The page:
Ramirez has pitched now three times, allowing five runs on five hits while walking one and getting a total of four outs.
Right now, the Sox have a middle-of-the-road bullpen, with a combined ERA of 5.12 (20th in the majors). Somewhat surprisingly, the group has the seventh-most walks of any 'pen (10), a stat the team usually prioritizes when it comes to relievers. In high leverage situations, they are relying on three guys (Hideki Okajima, Daniel Bard, Jonathan Papelbon), that's it. The rest of the time has to be earned, which is what Delcarmen took his stab at Sunday.
After getting the call Sunday, Bard shares the major league lead for most appearances by a reliever this season (5), while sitting behind only three other relief pitchers in terms of total innings pitched (5). The righty has also thrown the sixth-most pitches of any reliever (79).
PEDROIA IS USING THE WHOLE FIELD (AND THEN SOME)
Yes, Pedroia is leading the team in home runs (3) after turning on a high, inside fastball from KC starter Gil Meche Sunday. But what might have truly stood out in the second baseman's four-hit performance was where he placed his other three hits.
The Sox' No. 2 hitter lined two singles into center, and one into right. It continued a trend that has seen Pedroia place all five of his singles this season either straight away or the other way.
BELTRE IS STILL SWINGING, AND USUALLY CONNECTING
We referenced how Ortiz is putting just 8.8 percent of his pitches in play, well Adrian Beltre is on the other end of the spectrum. The third baseman has put 29.5 percent of the balls he sees in play (fourth most in the majors).
The approach continues to pay off as Beltre, after notching two more hits Sunday, is hitting .400 in 20 at-bats (having still not reached a three-ball count).
When looking at the lineup, basically the spot Beltre is occupying from last year is that of Alex Gonzalez, the one player in an otherwise ultra-patient who takes a different tact from most of his teammates. Gonzalez (he of the four homers with Toronto) is right behind Beltre in the percentage of balls he puts in play, sitting at 28.9 percent.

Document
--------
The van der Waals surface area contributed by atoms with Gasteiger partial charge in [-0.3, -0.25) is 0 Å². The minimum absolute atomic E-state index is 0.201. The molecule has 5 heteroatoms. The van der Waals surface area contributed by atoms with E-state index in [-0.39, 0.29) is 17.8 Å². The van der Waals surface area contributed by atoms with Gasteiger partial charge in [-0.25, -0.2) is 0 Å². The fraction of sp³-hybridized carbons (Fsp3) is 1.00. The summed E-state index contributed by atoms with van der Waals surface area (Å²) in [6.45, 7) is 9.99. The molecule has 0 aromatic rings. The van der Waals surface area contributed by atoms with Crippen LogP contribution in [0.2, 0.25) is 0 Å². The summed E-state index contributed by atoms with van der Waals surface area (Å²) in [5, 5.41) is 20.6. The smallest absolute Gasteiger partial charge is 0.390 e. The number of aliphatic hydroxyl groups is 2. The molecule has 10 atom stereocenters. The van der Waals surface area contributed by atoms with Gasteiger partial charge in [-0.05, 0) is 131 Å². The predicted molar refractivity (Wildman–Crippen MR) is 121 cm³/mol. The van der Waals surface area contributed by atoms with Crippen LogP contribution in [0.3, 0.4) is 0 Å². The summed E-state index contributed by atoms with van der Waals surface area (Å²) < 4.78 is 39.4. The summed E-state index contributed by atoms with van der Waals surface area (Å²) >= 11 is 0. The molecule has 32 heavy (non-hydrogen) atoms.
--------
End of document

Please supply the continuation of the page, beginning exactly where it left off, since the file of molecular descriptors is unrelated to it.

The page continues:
WHAT TO MAKE OF BUCHHOLZ
Clay Buchholz gets somewhat of a free pass for his up-and-down, five-inning, three-run outing. Other than a simulated game, he hadn't faced live hitters in nine days.
But the fact remains that this rotation still reeks of competition, and Tim Wakefield hasn't flinched a bit through spring training or his initial outing. Sunday on the other hand, Buchholz did hiccup, at least a tiny bit.
The starter appeared uneasy for much of the outing, allowing at least one runner to reach in each of his five frames. Part of the problem was flat-out command, as was evidenced by Buchholz only getting 11 first-pitch strikes out of his 24 batters.
Despite the discomfort that came with the time off, Buchholz needs to produce while Daisuke Matsuzaka weaves his way through the minors. If he doesn't? A return to the minors isn't out of the question, or perhaps he could offer a solution to the Sox' bullpen woes, a subject he addressed in spring training.
“That topic never came up, or hasn’t come up yet,” Buchholz said of the possibility of morphing into a reliever at some point. “Obviously, I’m preparing to be a starter and that’s basically what they told me, wanting me to throw a lot of innings this year. Whether that’s starting or coming out of the bullpen, I don’t really care at this point. I just want to break camp and be with the team and finally get a full season of straight major league ball under my belt.
“I want to start. The mindset of a starter and the mindset of a bullpen guy are two totally different positions, and I didn’t really understand that until I made a couple of bullpen appearances. Your mind is in a different spot. You haven’t set up a batter two at-bats already and then heading into a third at-bat. It’s a different atmosphere.”